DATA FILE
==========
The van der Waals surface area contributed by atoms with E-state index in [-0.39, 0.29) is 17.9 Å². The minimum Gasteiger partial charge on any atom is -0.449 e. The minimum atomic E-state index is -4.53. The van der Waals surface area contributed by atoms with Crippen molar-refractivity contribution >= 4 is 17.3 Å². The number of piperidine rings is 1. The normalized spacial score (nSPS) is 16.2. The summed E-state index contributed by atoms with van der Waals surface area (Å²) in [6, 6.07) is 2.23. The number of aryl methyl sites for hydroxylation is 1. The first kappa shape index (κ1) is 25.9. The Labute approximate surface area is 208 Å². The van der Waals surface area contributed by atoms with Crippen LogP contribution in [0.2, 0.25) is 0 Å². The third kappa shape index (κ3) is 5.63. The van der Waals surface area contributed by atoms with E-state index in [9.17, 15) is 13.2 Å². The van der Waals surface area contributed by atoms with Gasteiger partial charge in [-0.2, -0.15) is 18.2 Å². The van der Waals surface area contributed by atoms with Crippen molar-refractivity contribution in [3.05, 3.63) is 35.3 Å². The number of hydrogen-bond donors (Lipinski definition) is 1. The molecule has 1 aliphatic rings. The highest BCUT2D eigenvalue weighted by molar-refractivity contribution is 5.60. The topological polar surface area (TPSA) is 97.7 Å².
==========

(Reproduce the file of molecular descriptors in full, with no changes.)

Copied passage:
The van der Waals surface area contributed by atoms with E-state index in [-0.39, 0.29) is 17.9 Å². The minimum Gasteiger partial charge on any atom is -0.449 e. The minimum atomic E-state index is -4.53. The van der Waals surface area contributed by atoms with Crippen molar-refractivity contribution >= 4 is 17.3 Å². The number of piperidine rings is 1. The normalized spacial score (nSPS) is 16.2. The summed E-state index contributed by atoms with van der Waals surface area (Å²) in [6, 6.07) is 2.23. The number of aryl methyl sites for hydroxylation is 1. The first kappa shape index (κ1) is 25.9. The Labute approximate surface area is 208 Å². The van der Waals surface area contributed by atoms with Crippen LogP contribution in [0.2, 0.25) is 0 Å². The third kappa shape index (κ3) is 5.63. The van der Waals surface area contributed by atoms with E-state index in [9.17, 15) is 13.2 Å². The van der Waals surface area contributed by atoms with Gasteiger partial charge in [-0.2, -0.15) is 18.2 Å². The van der Waals surface area contributed by atoms with Crippen molar-refractivity contribution in [3.05, 3.63) is 35.3 Å². The number of hydrogen-bond donors (Lipinski definition) is 1. The molecule has 1 aliphatic rings. The highest BCUT2D eigenvalue weighted by molar-refractivity contribution is 5.60. The topological polar surface area (TPSA) is 97.7 Å².